The social networks built in the sphere of sociability religious associative life connect members of the same church congregation, strengthening the intra-groupal solidarity and providing a wide set of material and immaterial resources. These resources are mainly distributed in the context of social and philanthrophic communitary activities realized in the neighborhood, offering free lawyer counseling, health services and food baskets. For the majority of the interviewees, being part of a congregation turns out to be crucial for coping with economic deprivation. 

Apart from being a social safety net, in three cases, being a member of a church has increased their economic integration, though on the rather unstable informal labour market. Acquiring informal jobs often depends on having key contact persons within one’s institutionally-based networks. The key contacts often relay privileged information and contacts about local job opportunities. “In my local congregation, almost everyone relies on contacts drawn within the Assembleia de Deus church, as most of our members are hard-working, trustful people. Whether you find a job is just a matter of frequenting the daily congregations.” (Marta, 57 years old grocery owner)

In a way, the social segmentation and the class-hierarchized access to urban infrastructure and services (transport, hospitals, schools, leisure activities) limit inhabitants’ social interactions on the local level. This restriction within neighborhood boundaries leads to localism and make social ties more confined: “This neighborhood is quite self-sustaining and everything we need is located within our boundaries. My closest friend all come from the same street corner and I usually don’t trust people not coming from here, you have to know who to trust!” (Anna, 37 years old, informal street vendor)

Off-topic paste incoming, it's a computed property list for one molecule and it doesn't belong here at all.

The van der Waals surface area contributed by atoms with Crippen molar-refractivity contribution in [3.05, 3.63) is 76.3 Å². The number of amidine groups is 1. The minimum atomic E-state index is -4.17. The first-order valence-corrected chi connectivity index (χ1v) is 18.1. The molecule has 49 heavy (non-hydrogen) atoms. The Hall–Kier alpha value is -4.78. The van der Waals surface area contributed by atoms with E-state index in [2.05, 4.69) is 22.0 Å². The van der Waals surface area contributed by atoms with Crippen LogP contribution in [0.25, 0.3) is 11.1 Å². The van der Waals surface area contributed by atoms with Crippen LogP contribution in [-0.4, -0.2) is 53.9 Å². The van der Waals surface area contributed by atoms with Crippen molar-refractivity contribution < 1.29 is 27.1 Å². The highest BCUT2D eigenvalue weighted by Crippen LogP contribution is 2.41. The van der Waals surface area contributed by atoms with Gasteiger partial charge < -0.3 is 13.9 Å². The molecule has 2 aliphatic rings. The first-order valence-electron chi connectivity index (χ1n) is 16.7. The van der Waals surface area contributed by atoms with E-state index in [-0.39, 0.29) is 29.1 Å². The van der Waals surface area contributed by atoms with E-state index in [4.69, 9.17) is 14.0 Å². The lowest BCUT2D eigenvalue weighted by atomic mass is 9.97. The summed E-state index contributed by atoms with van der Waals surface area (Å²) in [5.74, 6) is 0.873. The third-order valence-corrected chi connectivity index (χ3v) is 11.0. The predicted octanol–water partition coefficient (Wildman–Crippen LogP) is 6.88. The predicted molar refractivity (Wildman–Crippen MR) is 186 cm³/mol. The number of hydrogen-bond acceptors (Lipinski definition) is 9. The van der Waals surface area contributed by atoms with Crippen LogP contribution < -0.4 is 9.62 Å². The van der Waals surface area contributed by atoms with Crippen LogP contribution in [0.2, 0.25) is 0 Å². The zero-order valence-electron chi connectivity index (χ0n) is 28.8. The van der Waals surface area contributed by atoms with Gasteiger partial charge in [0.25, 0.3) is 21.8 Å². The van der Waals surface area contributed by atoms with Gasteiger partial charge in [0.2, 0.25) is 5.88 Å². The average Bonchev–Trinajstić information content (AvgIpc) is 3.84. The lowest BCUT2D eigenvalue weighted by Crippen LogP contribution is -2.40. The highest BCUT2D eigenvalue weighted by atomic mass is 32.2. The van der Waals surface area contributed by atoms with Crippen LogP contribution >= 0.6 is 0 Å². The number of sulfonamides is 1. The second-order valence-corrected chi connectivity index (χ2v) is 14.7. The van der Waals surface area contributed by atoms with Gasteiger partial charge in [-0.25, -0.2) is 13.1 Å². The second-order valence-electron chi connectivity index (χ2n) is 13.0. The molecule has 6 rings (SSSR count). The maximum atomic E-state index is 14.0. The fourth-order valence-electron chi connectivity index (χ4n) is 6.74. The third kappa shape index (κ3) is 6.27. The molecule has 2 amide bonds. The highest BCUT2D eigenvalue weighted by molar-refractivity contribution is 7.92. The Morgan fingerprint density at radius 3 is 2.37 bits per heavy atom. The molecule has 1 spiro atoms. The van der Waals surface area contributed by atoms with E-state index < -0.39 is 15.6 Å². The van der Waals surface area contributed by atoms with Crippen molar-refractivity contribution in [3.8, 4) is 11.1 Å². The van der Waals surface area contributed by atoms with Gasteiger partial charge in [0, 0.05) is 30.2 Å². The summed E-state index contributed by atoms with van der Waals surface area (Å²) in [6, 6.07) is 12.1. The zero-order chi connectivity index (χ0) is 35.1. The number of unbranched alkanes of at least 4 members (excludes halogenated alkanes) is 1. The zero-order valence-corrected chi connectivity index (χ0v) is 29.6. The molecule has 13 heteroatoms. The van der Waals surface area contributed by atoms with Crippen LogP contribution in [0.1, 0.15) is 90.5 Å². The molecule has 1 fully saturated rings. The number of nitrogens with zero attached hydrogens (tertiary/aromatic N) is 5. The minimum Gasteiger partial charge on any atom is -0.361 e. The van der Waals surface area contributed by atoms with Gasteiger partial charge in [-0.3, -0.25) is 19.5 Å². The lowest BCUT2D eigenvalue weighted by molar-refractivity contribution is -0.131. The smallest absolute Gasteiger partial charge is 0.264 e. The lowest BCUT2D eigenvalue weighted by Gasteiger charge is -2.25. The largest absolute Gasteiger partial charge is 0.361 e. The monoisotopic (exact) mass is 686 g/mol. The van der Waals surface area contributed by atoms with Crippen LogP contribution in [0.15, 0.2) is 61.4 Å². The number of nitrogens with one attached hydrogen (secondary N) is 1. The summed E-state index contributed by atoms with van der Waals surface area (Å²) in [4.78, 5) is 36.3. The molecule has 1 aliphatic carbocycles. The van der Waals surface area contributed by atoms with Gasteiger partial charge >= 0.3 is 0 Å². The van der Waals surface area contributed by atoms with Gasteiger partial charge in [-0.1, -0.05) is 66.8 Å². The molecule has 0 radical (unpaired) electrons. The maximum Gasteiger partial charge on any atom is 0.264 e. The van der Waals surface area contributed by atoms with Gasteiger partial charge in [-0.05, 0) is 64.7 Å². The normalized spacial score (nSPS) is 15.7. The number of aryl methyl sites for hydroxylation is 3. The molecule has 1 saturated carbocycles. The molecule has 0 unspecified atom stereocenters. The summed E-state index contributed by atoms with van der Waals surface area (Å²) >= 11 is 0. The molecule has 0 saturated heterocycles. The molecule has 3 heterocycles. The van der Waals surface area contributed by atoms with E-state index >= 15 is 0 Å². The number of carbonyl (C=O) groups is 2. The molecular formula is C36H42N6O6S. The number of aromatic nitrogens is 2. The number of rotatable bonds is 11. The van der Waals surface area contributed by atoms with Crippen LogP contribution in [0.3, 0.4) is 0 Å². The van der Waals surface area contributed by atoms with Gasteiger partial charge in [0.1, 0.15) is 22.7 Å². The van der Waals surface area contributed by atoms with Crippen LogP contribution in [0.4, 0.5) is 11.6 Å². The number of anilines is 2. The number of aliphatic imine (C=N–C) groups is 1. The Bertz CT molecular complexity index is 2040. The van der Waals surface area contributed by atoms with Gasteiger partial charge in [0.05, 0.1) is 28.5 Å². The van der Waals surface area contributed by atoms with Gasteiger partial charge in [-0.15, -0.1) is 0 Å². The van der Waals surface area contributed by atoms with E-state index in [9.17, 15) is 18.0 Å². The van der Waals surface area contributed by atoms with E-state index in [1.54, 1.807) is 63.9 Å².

Like in many lower-class neighborhoods of Salvador, public schools suffer from the State’s long-term disinvestment. Drawing from the adolescent interviewees’ self-report, public schools within neighborhood boudaries were unanimously depicted as potentially dangerous places, due to the presence of rival gang members and adolescent drug traffickers. Among three interviewed adolescents, only one confirmed that school served as his prime socialization unit in the process of social network building: “You have to be careful who you’re hanging with, since most of our classmates pursue gang activities. Poor school quality and failing job perspectives make it much easier to engage in drug business, bringing social status and fast money.” (Antônio, 15 years old student).